Rosacea May Be Linked to Smoking, New Study Finds
A recent study in Turkey found that increased risk of rosacea, particularly the redness of subtype 1 (erythematotelangiectatic) rosacea, may be associated with smoking.
In a study of 400 individuals, Dr. Asli Kucukunal and colleagues from the Sisli Hamidiye Etfal Training and Research Hospital in Istanbul compared the incidence of rosacea in 200 patients with rosacea matched for age, gender and median smoking period with 200 healthy individuals.
The prevalence of smoking among those with rosacea was significantly higher, as 66 percent of the patients with rosacea were active or ex-smokers, while 31 percent those without rosacea were active or former smokers. In addition, the proportion of active smokers with subtype 1 was significantly higher: 43.5 percent of subtype 1 rosacea patients actively consumed at least one pack of cigarettes per day, while only 17 percent of the control group were active smokers.
The increased rate of rosacea in smokers in this study may be related to the angiogenic effect of nicotine, which may stimulate blood vessel production to induce development of the disorder, the researchers said. However, they noted that, contrary to the findings in this study, other investigators have reported a lower prevalence of rosacea in active smokers, and suggested this may be explained by the anti-inflammatory role of nicotine.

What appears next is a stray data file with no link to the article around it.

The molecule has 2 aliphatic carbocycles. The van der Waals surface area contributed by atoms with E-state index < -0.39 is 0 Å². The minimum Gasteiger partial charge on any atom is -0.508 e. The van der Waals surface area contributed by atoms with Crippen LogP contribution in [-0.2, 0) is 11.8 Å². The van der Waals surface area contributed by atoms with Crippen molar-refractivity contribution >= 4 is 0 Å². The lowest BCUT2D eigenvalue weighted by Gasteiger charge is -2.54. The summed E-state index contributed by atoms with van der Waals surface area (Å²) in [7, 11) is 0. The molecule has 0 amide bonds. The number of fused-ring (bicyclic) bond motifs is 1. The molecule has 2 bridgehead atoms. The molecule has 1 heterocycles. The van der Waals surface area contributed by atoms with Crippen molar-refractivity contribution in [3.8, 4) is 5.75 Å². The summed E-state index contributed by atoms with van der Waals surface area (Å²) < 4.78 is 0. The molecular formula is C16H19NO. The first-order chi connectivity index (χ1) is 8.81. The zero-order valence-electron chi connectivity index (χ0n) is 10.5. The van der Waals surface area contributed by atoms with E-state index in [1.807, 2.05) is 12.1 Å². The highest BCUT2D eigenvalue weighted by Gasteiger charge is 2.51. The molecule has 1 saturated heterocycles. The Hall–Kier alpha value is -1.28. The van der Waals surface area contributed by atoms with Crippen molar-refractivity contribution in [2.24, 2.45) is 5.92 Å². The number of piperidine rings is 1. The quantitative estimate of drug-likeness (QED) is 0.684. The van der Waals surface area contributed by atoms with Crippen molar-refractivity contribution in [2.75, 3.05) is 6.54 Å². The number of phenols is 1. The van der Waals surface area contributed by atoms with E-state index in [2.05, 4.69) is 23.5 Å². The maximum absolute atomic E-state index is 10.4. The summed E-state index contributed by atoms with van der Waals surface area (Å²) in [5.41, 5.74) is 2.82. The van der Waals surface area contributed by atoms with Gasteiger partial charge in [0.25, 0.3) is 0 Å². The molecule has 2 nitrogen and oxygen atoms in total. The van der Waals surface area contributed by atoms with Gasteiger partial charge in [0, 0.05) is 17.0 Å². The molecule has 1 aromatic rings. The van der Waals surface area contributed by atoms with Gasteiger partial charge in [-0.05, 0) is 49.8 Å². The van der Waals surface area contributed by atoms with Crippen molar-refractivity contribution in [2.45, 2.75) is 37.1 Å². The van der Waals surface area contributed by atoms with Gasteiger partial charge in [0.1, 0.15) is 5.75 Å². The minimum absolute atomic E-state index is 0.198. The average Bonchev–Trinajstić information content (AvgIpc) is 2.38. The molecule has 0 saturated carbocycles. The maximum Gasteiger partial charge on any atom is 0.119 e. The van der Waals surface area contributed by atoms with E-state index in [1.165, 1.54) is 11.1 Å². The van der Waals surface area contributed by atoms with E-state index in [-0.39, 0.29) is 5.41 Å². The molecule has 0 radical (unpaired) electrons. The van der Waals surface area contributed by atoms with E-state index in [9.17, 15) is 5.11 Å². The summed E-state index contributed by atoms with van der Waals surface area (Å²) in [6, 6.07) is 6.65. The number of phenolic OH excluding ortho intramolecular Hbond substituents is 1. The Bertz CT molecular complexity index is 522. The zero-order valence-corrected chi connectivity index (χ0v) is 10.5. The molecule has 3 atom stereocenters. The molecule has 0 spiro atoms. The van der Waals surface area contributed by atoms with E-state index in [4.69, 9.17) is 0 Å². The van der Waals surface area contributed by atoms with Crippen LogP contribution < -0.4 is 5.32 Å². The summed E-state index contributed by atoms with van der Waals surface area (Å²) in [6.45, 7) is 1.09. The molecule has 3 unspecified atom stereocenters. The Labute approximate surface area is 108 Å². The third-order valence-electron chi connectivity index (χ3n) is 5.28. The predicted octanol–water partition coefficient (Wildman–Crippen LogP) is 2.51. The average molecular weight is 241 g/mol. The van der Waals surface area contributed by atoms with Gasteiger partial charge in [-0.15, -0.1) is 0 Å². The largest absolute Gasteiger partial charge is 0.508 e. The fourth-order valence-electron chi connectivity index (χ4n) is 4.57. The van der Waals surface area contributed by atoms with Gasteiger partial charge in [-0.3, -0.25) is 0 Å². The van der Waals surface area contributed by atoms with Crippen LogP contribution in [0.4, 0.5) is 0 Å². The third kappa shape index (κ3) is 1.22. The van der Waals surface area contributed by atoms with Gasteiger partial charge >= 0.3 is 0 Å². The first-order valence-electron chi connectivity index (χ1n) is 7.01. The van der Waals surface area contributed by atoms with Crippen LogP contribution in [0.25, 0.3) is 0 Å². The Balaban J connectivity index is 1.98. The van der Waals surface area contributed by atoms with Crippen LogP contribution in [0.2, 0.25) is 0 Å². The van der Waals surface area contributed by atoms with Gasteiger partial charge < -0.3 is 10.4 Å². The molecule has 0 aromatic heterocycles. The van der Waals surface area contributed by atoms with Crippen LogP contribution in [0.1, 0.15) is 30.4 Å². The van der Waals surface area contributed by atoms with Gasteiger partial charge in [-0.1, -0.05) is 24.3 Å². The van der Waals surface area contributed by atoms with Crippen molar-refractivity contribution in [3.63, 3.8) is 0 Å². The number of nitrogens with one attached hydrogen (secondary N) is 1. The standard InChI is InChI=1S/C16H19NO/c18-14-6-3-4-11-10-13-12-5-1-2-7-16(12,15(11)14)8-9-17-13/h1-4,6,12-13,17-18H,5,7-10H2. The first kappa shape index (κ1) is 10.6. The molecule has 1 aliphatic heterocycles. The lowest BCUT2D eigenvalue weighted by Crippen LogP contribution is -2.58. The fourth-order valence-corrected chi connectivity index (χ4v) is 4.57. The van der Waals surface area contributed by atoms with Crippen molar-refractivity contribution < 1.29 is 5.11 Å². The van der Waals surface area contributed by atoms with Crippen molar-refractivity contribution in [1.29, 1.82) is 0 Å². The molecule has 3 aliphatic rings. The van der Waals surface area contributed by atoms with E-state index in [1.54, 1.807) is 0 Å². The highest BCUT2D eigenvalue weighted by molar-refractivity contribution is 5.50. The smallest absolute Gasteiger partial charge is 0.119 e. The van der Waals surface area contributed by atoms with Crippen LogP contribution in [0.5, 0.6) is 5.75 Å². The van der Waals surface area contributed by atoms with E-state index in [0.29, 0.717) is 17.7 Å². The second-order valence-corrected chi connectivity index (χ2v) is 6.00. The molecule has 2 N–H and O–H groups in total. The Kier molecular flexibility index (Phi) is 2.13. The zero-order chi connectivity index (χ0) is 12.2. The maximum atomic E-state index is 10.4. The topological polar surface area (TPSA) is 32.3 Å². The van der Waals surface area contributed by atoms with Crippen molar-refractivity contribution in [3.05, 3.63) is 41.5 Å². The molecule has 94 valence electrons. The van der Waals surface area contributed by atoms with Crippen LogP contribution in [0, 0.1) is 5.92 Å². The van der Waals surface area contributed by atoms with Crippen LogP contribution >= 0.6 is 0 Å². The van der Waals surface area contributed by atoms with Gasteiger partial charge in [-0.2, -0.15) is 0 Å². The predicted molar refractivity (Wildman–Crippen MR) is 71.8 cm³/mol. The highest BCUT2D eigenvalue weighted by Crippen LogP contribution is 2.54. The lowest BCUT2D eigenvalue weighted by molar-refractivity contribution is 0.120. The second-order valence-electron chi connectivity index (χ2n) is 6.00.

The researchers said that nicotine’s anti-inflammatory effect may also suggest a rationale for the preponderance of subtype 1 rosacea in smokers in this study, as it may protect against the progression of the inflammatory process from subtype 1 to the bumps and pimples of subtype 2 (papulopustular) rosacea. They concluded that further studies are needed to identify the mechanisms that may be behind the link between smoking and rosacea.
Kucukunal A, Altunay I, Erkul J, Cerman AA. Is the effect of smoking on rosacea still somewhat of a mystery? Cutaneous and Ocular Toxicology. [Published online ahead of print June 30, 2015]. DOI: 10.3109/15569527.2015.1046184.
Photo credit: Roman Pavlyuk
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